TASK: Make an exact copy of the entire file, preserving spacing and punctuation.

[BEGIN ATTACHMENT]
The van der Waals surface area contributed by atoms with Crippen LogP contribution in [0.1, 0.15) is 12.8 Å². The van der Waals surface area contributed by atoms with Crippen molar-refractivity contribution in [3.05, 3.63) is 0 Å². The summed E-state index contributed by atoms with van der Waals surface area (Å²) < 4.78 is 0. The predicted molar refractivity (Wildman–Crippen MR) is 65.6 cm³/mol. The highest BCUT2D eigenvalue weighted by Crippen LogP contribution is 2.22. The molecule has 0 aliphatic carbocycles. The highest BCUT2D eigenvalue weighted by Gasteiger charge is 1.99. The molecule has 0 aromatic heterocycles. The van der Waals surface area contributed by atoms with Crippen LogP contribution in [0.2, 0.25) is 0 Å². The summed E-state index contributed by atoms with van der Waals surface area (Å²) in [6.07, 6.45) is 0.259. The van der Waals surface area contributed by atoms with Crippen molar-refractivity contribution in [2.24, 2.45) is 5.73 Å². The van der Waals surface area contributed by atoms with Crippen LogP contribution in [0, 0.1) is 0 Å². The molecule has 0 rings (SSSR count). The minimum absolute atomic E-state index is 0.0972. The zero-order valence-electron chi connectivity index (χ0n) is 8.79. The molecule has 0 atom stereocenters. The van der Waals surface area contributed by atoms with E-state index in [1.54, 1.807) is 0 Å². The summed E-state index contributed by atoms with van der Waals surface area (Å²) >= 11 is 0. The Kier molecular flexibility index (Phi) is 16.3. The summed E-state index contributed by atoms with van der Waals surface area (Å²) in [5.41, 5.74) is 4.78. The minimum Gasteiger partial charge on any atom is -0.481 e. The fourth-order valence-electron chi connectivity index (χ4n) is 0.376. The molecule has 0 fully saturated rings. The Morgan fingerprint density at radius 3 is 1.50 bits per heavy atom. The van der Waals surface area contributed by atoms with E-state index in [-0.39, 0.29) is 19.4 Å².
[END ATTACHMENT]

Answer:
The van der Waals surface area contributed by atoms with Crippen LogP contribution in [0.1, 0.15) is 12.8 Å². The van der Waals surface area contributed by atoms with Crippen molar-refractivity contribution in [3.05, 3.63) is 0 Å². The summed E-state index contributed by atoms with van der Waals surface area (Å²) < 4.78 is 0. The predicted molar refractivity (Wildman–Crippen MR) is 65.6 cm³/mol. The highest BCUT2D eigenvalue weighted by Crippen LogP contribution is 2.22. The molecule has 0 aliphatic carbocycles. The highest BCUT2D eigenvalue weighted by Gasteiger charge is 1.99. The molecule has 0 aromatic heterocycles. The van der Waals surface area contributed by atoms with Crippen LogP contribution in [0.2, 0.25) is 0 Å². The summed E-state index contributed by atoms with van der Waals surface area (Å²) in [6.07, 6.45) is 0.259. The van der Waals surface area contributed by atoms with Crippen molar-refractivity contribution in [2.24, 2.45) is 5.73 Å². The van der Waals surface area contributed by atoms with Crippen LogP contribution in [0, 0.1) is 0 Å². The molecule has 0 rings (SSSR count). The minimum absolute atomic E-state index is 0.0972. The zero-order valence-electron chi connectivity index (χ0n) is 8.79. The molecule has 0 atom stereocenters. The van der Waals surface area contributed by atoms with E-state index in [1.54, 1.807) is 0 Å². The summed E-state index contributed by atoms with van der Waals surface area (Å²) >= 11 is 0. The Kier molecular flexibility index (Phi) is 16.3. The summed E-state index contributed by atoms with van der Waals surface area (Å²) in [5.41, 5.74) is 4.78. The minimum Gasteiger partial charge on any atom is -0.481 e. The fourth-order valence-electron chi connectivity index (χ4n) is 0.376. The molecule has 0 fully saturated rings. The Morgan fingerprint density at radius 3 is 1.50 bits per heavy atom. The van der Waals surface area contributed by atoms with E-state index in [-0.39, 0.29) is 19.4 Å².